And since the two main justifications for allowing police to search arrestees without a warrant are to find weapons and to prevent the destruction of evidence, neither of which applied in Diaz, the legislature’s reading of the law seems more plausible as well as more protective of civil liberties.

    Nope, they conveniently (by design?) left out the third exception, “Fruits of the crime”, the police can do warrantless searches incidental to a lawful arrest to look for evidence or fruits of the crime.

    This may no sound like much, but keep in mind what a modern cell phone contains: GPS information on places you’ve been, text messages, e-mail, call records, pictures, video and Angry Birds.


    People v. Diaz
    only mentioned text messages as searchable, nothing more. I admit I did not read the entire pdf on it but there is a big difference between text messages and all that other stuff you mentioned.

    Say Diaz had no phone but had a small notebook in his pocket. The notebook is searchable (on his person/incidental to a lawful arrest/and could possibly contain evidence involving a crime (drug dealing), I bet there would have never been any challenge to this search, it is done hundreds of times each day, yet, because the notebook was electronic, throwing the bugaboo technology factor in, and now we have a challenge, interesting.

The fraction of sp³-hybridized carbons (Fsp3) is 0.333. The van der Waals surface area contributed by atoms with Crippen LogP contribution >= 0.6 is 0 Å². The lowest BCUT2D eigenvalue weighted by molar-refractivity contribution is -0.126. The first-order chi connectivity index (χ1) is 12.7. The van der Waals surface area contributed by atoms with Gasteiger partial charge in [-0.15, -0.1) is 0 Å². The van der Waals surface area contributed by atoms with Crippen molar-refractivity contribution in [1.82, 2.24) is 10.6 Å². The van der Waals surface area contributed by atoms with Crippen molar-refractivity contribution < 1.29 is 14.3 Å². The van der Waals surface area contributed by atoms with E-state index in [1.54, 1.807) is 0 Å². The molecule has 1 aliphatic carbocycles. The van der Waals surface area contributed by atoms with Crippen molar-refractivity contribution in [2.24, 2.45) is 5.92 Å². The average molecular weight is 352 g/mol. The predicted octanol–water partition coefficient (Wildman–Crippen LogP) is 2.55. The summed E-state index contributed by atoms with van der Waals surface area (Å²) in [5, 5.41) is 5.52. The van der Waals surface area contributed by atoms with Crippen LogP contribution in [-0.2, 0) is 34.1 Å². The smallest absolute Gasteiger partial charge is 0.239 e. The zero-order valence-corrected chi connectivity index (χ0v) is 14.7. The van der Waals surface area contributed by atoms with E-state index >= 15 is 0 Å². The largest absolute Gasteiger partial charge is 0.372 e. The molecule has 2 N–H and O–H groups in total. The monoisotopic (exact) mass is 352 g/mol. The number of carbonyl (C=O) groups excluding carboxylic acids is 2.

For the record, I expect searches involving stuff where case law has not already ruled on the legality of such to be vociferously challenged, I am well aware of the free pass cops use of ,”Well, we have always done it this way in the past”, so every contingency must be ruled on by its particulars, but for this case, I don’t see (not yet anyway) what the difference is between a written down pen/ paper message and a text message on a phone.